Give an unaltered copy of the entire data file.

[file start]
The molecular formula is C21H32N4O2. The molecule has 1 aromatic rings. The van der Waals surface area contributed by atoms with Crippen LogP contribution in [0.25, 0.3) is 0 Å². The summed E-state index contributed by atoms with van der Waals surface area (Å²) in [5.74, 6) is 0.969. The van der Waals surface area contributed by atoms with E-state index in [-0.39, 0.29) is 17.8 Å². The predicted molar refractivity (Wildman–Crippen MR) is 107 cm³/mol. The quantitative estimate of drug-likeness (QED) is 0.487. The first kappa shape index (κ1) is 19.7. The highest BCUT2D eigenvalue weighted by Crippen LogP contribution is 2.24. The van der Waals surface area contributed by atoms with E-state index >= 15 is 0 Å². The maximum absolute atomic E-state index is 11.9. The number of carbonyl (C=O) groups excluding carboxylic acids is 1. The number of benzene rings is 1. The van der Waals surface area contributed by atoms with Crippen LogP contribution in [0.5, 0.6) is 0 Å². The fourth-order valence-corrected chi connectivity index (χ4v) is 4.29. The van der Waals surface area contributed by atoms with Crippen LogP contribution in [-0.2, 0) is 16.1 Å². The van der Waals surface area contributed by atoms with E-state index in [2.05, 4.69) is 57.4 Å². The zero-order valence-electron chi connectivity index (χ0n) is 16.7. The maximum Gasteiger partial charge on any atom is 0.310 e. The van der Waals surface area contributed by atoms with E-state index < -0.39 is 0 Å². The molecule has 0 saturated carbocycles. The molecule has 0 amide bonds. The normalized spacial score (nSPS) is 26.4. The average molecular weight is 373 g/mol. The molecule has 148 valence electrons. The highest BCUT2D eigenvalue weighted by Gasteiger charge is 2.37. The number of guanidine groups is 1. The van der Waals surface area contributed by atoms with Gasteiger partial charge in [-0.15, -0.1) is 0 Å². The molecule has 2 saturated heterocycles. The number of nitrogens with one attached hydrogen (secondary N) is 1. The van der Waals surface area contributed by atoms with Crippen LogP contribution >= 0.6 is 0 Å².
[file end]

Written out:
The molecular formula is C21H32N4O2. The molecule has 1 aromatic rings. The van der Waals surface area contributed by atoms with Crippen LogP contribution in [0.25, 0.3) is 0 Å². The summed E-state index contributed by atoms with van der Waals surface area (Å²) in [5.74, 6) is 0.969. The van der Waals surface area contributed by atoms with E-state index in [-0.39, 0.29) is 17.8 Å². The predicted molar refractivity (Wildman–Crippen MR) is 107 cm³/mol. The quantitative estimate of drug-likeness (QED) is 0.487. The first kappa shape index (κ1) is 19.7. The highest BCUT2D eigenvalue weighted by Crippen LogP contribution is 2.24. The van der Waals surface area contributed by atoms with E-state index >= 15 is 0 Å². The maximum absolute atomic E-state index is 11.9. The number of carbonyl (C=O) groups excluding carboxylic acids is 1. The number of benzene rings is 1. The van der Waals surface area contributed by atoms with Crippen LogP contribution in [0.5, 0.6) is 0 Å². The fourth-order valence-corrected chi connectivity index (χ4v) is 4.29. The van der Waals surface area contributed by atoms with Crippen LogP contribution in [-0.2, 0) is 16.1 Å². The van der Waals surface area contributed by atoms with E-state index in [2.05, 4.69) is 57.4 Å². The zero-order valence-electron chi connectivity index (χ0n) is 16.7. The maximum Gasteiger partial charge on any atom is 0.310 e. The van der Waals surface area contributed by atoms with E-state index < -0.39 is 0 Å². The molecule has 0 saturated carbocycles. The molecule has 0 amide bonds. The normalized spacial score (nSPS) is 26.4. The average molecular weight is 373 g/mol. The molecule has 148 valence electrons. The highest BCUT2D eigenvalue weighted by Gasteiger charge is 2.37. The number of guanidine groups is 1. The van der Waals surface area contributed by atoms with Gasteiger partial charge in [-0.15, -0.1) is 0 Å². The molecule has 2 saturated heterocycles. The number of nitrogens with one attached hydrogen (secondary N) is 1. The van der Waals surface area contributed by atoms with Crippen LogP contribution >= 0.6 is 0 Å².